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The Mail


To the Editors of the Crimson:

As a signer of the petition opposing the methods used by opponents of Professor Richard Herrnstein's, masterly analysis of intelligence performance. I, speaking for myself, think the Dunster House letter (Crimson December 6th) was just plain silly.

First, it is self-evident that individual signers of the petition thought the article an example of "legitimate scholarship". For my part, there are few areas of life--none in fact--that are intrinsically exempt from scholarly enquiry. I suspect the Dunster House sages who instigated the letter to the petition signers think otherwise, and I am certain they consider themselves perfectly capable of designating with certitude those facets of life that are outside of scientific enquiry.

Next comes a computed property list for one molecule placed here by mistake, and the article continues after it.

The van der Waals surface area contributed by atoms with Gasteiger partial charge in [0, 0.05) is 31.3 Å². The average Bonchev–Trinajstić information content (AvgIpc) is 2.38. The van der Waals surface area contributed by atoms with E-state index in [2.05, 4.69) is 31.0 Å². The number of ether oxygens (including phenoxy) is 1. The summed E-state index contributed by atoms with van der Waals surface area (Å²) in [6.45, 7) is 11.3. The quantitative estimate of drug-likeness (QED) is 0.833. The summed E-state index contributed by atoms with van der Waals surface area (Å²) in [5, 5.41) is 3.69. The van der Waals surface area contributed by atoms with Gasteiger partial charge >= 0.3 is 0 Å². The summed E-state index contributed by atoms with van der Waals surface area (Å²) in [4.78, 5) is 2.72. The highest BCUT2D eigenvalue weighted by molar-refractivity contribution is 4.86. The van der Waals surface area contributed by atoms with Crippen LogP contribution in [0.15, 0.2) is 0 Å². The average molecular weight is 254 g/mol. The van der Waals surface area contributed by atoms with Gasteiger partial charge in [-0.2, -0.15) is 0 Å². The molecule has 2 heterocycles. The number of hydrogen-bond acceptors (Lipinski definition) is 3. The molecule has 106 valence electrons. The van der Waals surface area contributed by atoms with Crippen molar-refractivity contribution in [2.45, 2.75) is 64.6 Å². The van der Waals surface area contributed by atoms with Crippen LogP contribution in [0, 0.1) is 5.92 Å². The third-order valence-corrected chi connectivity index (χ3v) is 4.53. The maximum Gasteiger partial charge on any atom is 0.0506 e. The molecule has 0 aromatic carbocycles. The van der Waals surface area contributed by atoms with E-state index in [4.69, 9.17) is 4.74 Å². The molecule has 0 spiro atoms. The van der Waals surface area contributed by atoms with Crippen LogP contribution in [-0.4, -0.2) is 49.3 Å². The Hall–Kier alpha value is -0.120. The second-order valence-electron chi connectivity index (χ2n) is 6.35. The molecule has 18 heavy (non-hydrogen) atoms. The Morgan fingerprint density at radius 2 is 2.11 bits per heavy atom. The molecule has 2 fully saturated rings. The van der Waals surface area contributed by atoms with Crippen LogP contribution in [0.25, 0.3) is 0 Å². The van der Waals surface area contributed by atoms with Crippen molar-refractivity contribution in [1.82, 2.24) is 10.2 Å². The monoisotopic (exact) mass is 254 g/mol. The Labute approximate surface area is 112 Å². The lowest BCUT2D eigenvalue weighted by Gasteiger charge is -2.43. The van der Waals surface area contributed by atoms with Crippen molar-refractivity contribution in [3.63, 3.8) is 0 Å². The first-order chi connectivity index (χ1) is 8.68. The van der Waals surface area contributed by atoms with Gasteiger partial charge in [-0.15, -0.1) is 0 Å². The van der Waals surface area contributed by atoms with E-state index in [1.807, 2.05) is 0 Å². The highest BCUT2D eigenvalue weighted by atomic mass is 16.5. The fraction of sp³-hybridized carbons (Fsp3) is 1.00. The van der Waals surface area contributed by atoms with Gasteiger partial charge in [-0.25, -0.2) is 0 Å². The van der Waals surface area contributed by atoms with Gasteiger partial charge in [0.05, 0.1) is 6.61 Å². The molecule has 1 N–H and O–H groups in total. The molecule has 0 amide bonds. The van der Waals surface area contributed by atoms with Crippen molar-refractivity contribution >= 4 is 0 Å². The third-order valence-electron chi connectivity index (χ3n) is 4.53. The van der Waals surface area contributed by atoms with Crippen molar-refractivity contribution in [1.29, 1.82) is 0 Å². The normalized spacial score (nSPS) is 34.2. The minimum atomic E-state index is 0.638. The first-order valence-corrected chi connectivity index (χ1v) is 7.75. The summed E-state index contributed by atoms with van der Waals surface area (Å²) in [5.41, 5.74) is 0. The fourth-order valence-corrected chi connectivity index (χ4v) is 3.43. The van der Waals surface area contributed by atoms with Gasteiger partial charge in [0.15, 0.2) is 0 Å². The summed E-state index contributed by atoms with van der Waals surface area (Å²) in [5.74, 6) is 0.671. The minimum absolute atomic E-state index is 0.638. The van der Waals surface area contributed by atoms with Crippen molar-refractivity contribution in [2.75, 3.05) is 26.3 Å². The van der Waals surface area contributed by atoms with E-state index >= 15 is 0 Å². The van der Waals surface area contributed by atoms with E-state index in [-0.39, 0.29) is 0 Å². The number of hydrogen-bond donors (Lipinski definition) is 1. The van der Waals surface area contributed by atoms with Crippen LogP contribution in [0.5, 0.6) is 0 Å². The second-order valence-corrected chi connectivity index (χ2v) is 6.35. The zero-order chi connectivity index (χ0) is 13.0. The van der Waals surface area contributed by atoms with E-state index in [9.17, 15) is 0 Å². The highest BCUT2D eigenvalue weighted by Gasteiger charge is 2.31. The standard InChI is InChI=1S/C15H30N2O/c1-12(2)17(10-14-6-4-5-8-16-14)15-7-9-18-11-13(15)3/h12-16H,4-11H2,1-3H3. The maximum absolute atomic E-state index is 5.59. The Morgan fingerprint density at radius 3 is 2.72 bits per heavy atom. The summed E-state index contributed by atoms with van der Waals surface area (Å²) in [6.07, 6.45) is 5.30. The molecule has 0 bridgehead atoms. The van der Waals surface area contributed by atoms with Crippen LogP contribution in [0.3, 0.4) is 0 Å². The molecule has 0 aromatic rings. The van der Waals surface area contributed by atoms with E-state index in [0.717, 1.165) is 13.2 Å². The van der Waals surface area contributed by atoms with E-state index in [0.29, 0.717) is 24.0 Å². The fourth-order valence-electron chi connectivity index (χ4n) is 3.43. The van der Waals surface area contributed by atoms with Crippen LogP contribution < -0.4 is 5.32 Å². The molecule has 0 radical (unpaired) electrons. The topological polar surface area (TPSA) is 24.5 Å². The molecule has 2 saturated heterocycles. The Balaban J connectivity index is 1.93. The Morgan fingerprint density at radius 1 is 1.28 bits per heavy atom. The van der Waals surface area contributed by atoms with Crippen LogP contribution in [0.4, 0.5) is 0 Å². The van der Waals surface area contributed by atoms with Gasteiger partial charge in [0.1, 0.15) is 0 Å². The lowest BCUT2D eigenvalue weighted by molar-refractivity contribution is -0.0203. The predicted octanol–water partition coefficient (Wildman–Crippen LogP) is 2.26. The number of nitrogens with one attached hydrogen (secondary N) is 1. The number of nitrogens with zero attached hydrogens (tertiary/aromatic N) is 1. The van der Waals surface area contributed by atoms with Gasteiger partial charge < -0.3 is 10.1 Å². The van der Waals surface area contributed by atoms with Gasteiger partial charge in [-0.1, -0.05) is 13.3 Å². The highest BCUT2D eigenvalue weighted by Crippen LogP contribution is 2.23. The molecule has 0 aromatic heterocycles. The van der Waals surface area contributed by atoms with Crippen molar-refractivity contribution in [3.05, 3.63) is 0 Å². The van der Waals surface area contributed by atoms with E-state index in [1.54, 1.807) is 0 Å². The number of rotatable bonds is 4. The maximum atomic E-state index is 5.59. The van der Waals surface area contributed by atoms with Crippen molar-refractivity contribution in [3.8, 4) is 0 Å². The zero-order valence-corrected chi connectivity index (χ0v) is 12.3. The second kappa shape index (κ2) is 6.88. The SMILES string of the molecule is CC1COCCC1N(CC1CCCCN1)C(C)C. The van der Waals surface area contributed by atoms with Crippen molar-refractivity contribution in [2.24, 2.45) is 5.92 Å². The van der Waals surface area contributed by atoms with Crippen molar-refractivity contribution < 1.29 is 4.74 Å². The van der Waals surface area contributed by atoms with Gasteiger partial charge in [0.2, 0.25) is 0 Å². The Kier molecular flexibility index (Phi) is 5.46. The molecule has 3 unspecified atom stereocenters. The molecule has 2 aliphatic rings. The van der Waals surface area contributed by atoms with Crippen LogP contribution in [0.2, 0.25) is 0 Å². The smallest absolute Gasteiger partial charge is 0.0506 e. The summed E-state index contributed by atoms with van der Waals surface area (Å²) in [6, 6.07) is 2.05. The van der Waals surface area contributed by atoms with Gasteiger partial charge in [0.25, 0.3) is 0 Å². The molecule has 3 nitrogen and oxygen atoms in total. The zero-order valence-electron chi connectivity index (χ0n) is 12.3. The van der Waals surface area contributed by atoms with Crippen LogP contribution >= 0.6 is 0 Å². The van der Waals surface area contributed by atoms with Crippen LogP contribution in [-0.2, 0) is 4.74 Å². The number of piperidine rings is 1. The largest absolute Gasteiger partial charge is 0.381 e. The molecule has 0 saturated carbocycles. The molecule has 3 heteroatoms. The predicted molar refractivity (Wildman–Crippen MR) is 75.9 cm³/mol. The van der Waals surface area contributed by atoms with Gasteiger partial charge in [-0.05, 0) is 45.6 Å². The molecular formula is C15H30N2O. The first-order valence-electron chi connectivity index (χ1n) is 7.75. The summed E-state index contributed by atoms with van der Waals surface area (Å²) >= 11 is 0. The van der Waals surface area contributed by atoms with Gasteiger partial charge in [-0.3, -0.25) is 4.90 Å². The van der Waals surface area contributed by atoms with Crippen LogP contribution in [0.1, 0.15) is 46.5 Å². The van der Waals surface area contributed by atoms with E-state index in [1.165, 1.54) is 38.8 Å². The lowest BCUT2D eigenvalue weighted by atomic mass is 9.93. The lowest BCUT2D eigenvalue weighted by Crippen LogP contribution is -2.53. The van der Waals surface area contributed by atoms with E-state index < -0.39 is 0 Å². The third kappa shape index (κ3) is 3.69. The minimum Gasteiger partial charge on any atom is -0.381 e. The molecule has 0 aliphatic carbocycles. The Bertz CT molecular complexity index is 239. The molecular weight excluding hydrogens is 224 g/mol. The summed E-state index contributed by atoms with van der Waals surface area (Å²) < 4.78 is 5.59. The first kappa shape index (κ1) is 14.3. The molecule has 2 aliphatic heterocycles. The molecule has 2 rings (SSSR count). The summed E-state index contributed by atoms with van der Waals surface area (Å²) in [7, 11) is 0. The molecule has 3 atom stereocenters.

Second, the descriptions I read of the activity of the opponents of Herrnstein's analysis certainly struck me as forms of harassment. I also consider the content of some placards and leaflets used to express opposition to Hernnstein as unacceptable forms of opposition in a university community.

Reasonable men can, of course, differ as to the precise limits of opposition activity in a university community, but the signers of the petition were certainly within their rights in publicizing their thinking on this matter. Surely we do not have to defer to the wise men of Dunster House for our cues in this regard. If we did, I would wager that academic freedom at Harvard would be threadbare. Martin Kllson   Professor of Government

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